In downturns in the past 60 years, the S&P 500 index has hit bottom an average of four months before a recession ended and about nine months before unemployment reached its peak.


Dealmaking also supported stocks. Investors look to companies' willingness to make acquisitions - and part with cash or take on debt - as a sign of confidence.


Bristol-Myers Squibb Co. said it plans to acquire Medarex Inc. for about $2.1 billion, the latest in a string of acquisitions by the drug maker. Medarex surged $7.49, or 89 percent, to $15.89, while Bristol-Myers rose 57 cents, or 2.8 percent, to $20.86.


Amazon.com Inc. agreed to buy Zappos.com Inc., a privately held online shoe store, in a deal worth about $850 million. Amazon rose $5.08, or 5.7 percent, to $93.87.


Ford's profit was a huge improvement over the record $8.7 billion loss the company reported the same quarter a year earlier. Without one-time gains, the car maker would have lost $424 million, or 21 cents per share. That is still smaller than the loss of 50 cents per share analysts had been expecting. Ford rose 60 cents, or 9.4 percent, to $6.98.


3M, whose products include Scotch tape to Post-it Notes, rose $4.76, or 7.4 percent, to $69.43. It was the biggest gainer among the 30 stocks in the Dow industrial average. Hershey rose $2.85, or 7.3 percent, to $41.80.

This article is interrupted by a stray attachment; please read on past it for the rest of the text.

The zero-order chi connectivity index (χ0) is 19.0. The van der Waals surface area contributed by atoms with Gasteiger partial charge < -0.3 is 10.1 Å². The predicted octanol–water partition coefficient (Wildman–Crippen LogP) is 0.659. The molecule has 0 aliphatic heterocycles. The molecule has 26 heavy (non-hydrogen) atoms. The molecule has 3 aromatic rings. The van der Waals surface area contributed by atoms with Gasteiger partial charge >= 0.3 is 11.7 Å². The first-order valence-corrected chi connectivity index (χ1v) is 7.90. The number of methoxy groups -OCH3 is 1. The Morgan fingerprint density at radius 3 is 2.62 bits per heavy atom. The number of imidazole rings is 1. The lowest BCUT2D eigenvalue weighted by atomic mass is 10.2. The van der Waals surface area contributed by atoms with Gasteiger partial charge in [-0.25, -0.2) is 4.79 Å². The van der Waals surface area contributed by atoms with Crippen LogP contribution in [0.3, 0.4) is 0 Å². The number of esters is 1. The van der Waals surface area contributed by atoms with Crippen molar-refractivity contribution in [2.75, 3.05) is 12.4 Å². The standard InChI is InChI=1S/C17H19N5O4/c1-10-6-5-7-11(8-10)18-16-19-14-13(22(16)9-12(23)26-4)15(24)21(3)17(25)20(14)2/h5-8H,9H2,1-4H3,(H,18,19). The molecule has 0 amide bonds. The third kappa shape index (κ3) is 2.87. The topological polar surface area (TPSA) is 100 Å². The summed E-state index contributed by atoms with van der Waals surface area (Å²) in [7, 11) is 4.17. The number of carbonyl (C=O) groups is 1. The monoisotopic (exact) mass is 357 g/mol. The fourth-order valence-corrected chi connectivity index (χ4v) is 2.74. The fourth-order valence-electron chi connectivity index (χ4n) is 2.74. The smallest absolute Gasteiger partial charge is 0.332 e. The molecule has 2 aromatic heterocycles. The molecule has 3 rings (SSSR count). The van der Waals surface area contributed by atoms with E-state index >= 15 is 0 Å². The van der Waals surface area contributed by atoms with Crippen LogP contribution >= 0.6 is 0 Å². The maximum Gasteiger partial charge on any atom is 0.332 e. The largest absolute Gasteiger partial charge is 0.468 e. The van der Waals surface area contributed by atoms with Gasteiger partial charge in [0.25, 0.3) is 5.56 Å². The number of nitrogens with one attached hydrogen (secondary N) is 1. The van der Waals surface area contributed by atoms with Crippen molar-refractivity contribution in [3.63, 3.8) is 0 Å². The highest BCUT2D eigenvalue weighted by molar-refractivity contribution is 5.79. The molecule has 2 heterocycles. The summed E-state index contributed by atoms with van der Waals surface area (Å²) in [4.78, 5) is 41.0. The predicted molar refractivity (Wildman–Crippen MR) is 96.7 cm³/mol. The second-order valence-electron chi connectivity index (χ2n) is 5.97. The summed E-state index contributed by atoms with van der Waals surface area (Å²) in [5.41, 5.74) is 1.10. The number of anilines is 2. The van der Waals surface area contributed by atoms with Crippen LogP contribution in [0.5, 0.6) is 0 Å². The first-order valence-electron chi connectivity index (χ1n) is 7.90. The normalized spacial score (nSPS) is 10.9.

Some analysts warn that stocks won't be able to hold their gains if companies can't increase earnings by boosting revenue rather than slashing costs.


"It's like going on a diet. You can only starve yourself for so long," said Lawrence Creatura, portfolio manager at Federated Investors in Rochester, N.Y. "You cannot cost cut your way to prosperity."


Creatura noted that companies are reducing costs in large part by getting rid of workers. That could wind up hurting other businesses as the ranks of unemployed people grow. Unemployment is at a 26-year high of 9.5 percent, and the Federal Reserve predicts it will top 10 percent by year-end.


"It's still too soon," said Adam Gould, senior portfolio manager at Direxion Funds in New York, referring to the market's gains. "If you rally 10 or 11 percent in a two-week period based on not-so-great earnings that beat lousy expectations I think a pullback is healthy."


The dollar mostly fell against other major currencies, while gold prices dipped.


Oil prices rose $1.76 to settle at $67.16 a barrel on the New York Mercantile Exchange.


The Russell 2000 index of smaller companies gained 17.15, or 3.2 percent, to 545.85.


The gains in U.S. stocks pushed markets overseas sharply higher. Britain's FTSE 100 rose 1.5 percent, while Germany's DAX index jumped 2.5 percent and France's CAC-40 rose 2.1 percent. In Japan, where markets closed before U.S. stocks began trading, the Nikkei stock average rose 0.7 percent.

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Things are certainly looking up for me and my company, but that's merely anecdotal.


I've had to drop all current projects to figure out how to quadruple our capacity in... oh... a week and a half. We're hiring, outsourcing to other companies, and buying a crapload of stuff.